It is an unfortunate truth that gay people whether they want to or not, are always in the process of “coming out”. In conversation with fellow employees, when applying for a job or apartment, any time you are interacting with someone the automatic assumption, the neutral position, is that a person is heterosexual. 9 times out of 10 one would be correct. But there are those times when it becomes apparent that, whoops they aren’t straight. Not every gay man is as flamboyant as Jack from Will and Grace, not every lesbian dresses in flannel and you can sometimes find yourself surprised when you learn this person or that is gay.
    Most of the time this might amount to nothing, as it should. But there are those times when a person loses their job, their place to live and worse yet, their family. Especially in this area. I have personally known several members of the gay community who have been shunned by their families. I also know of many that have lost their jobs and their places to live once it became known that they were living “immoral lives”. Nothing changed about these people, they were as they were. The only thing different was the knowledge of the people who then changed their behavior to suit this new found knowledge, be it to support or to discriminate.
    The gay rights struggle has often been equated to the civil rights struggle and with good reason. It’s a group of people who often find themselves discriminated against for no other reason than being different. But there is a huge difference between the two struggles. A black person knows right away when a person is going to discriminate against them. There is no surprise when someone is a bigot with them. The difference with gays is that it is not always apparent that they are gay. Oftentimes relationships are built and established before someone realizes that one or the other is gay. But that realization suddenly changes everything. The worst thing that happens is when the ignorant party becomes knowledgeable and acts on that knowledge by cutting off all contact or worse yet reacts violently. One is not shocked or surprised when they realize their friend is not of the same race, they knew it the moment they met. A black person’s family does not ostracize them when they become aware that their child is black. The same cannot always be said about the family with a gay child.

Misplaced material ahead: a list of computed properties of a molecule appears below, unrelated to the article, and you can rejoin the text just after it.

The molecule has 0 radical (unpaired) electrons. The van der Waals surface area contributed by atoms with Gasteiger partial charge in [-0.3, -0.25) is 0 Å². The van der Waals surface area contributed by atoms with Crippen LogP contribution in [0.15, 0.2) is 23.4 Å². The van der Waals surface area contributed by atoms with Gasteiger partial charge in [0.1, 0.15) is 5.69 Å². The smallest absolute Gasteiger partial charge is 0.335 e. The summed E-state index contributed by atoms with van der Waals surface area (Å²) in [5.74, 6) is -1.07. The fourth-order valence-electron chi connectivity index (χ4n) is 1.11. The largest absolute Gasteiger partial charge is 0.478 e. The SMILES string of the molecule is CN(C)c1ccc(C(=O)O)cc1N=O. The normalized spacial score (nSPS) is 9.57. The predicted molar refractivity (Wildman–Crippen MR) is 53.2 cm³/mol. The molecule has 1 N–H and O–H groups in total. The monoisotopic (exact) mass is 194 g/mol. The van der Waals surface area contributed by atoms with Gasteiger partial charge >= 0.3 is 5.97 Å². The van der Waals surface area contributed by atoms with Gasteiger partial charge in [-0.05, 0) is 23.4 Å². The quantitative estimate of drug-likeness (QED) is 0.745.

What Anderson Cooper and all the celebrities before him did was shine a light on the ignorance of the populace. We assume they were straight and were shocked to learn we were wrong. To some that knowledge meant nothing and changed nothing about how they felt about them. But to others, the knowledge about who those people have relationships with changed everything about how they felt about them. Why? Who knows? Everyone has their own justifications for bigotry and prejudice be they religious or “moral”.
    I long for the day when it really doesn’t matter. But I don’t think that day is soon to come. There will always be those people who, once they learn someone is gay, regardless of the length and depth of their relationship, will react with prejudice and bigotry. Even if it is a irrational as to refuse to continue to own their Mustang or pickup if the firing order is no longer 1,5,4,2,6,3,7,8.